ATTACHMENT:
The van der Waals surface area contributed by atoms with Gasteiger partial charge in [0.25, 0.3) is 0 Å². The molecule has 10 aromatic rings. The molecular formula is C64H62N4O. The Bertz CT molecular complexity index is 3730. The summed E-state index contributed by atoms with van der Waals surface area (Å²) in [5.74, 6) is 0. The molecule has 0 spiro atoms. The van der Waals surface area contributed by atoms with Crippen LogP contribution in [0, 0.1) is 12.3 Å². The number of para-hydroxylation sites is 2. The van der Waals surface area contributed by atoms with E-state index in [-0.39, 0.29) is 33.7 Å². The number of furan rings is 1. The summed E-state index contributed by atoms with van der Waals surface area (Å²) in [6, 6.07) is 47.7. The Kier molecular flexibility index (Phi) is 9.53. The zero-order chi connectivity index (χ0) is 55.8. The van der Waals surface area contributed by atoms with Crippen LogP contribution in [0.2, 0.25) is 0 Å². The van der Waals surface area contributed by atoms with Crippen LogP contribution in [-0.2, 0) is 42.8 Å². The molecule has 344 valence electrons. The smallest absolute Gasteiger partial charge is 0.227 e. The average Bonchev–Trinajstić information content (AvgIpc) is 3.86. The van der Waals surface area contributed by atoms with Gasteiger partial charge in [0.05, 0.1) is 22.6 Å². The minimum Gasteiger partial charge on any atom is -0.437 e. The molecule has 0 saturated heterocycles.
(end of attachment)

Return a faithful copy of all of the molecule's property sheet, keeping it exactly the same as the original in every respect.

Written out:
The van der Waals surface area contributed by atoms with Gasteiger partial charge in [0.25, 0.3) is 0 Å². The molecule has 10 aromatic rings. The molecular formula is C64H62N4O. The Bertz CT molecular complexity index is 3730. The summed E-state index contributed by atoms with van der Waals surface area (Å²) in [5.74, 6) is 0. The molecule has 0 spiro atoms. The van der Waals surface area contributed by atoms with Crippen LogP contribution in [0, 0.1) is 12.3 Å². The number of para-hydroxylation sites is 2. The van der Waals surface area contributed by atoms with E-state index in [-0.39, 0.29) is 33.7 Å². The number of furan rings is 1. The summed E-state index contributed by atoms with van der Waals surface area (Å²) in [6, 6.07) is 47.7. The Kier molecular flexibility index (Phi) is 9.53. The zero-order chi connectivity index (χ0) is 55.8. The van der Waals surface area contributed by atoms with Crippen LogP contribution in [0.2, 0.25) is 0 Å². The van der Waals surface area contributed by atoms with Crippen LogP contribution in [-0.2, 0) is 42.8 Å². The molecule has 344 valence electrons. The smallest absolute Gasteiger partial charge is 0.227 e. The average Bonchev–Trinajstić information content (AvgIpc) is 3.86. The van der Waals surface area contributed by atoms with Gasteiger partial charge in [0.05, 0.1) is 22.6 Å². The minimum Gasteiger partial charge on any atom is -0.437 e. The molecule has 0 saturated heterocycles.